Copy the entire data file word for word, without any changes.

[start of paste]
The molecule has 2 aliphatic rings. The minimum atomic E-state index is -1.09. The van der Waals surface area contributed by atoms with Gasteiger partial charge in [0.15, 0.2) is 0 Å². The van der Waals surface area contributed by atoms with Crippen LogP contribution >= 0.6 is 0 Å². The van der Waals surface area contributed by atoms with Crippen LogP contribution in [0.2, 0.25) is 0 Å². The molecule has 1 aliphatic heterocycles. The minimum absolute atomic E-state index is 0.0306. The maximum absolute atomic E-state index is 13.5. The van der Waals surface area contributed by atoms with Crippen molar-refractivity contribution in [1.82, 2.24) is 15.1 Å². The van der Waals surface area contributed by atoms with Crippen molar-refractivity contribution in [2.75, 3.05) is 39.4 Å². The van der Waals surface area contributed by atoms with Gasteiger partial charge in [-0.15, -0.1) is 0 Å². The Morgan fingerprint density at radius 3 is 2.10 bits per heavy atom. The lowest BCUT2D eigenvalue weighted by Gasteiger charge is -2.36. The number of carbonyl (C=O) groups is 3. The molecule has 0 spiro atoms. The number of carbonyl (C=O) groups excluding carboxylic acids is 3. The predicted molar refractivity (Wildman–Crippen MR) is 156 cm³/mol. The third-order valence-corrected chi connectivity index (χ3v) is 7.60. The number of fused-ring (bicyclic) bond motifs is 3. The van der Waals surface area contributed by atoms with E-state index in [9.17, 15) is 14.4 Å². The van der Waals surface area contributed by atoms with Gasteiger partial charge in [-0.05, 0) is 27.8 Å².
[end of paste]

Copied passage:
The molecule has 2 aliphatic rings. The minimum atomic E-state index is -1.09. The van der Waals surface area contributed by atoms with Gasteiger partial charge in [0.15, 0.2) is 0 Å². The van der Waals surface area contributed by atoms with Crippen LogP contribution >= 0.6 is 0 Å². The van der Waals surface area contributed by atoms with Crippen LogP contribution in [0.2, 0.25) is 0 Å². The molecule has 1 aliphatic heterocycles. The minimum absolute atomic E-state index is 0.0306. The maximum absolute atomic E-state index is 13.5. The van der Waals surface area contributed by atoms with Crippen molar-refractivity contribution in [1.82, 2.24) is 15.1 Å². The van der Waals surface area contributed by atoms with Crippen molar-refractivity contribution in [2.75, 3.05) is 39.4 Å². The van der Waals surface area contributed by atoms with Gasteiger partial charge in [-0.15, -0.1) is 0 Å². The Morgan fingerprint density at radius 3 is 2.10 bits per heavy atom. The lowest BCUT2D eigenvalue weighted by Gasteiger charge is -2.36. The number of carbonyl (C=O) groups is 3. The molecule has 0 spiro atoms. The number of carbonyl (C=O) groups excluding carboxylic acids is 3. The predicted molar refractivity (Wildman–Crippen MR) is 156 cm³/mol. The third-order valence-corrected chi connectivity index (χ3v) is 7.60. The number of fused-ring (bicyclic) bond motifs is 3. The van der Waals surface area contributed by atoms with E-state index in [9.17, 15) is 14.4 Å². The van der Waals surface area contributed by atoms with Gasteiger partial charge in [-0.05, 0) is 27.8 Å².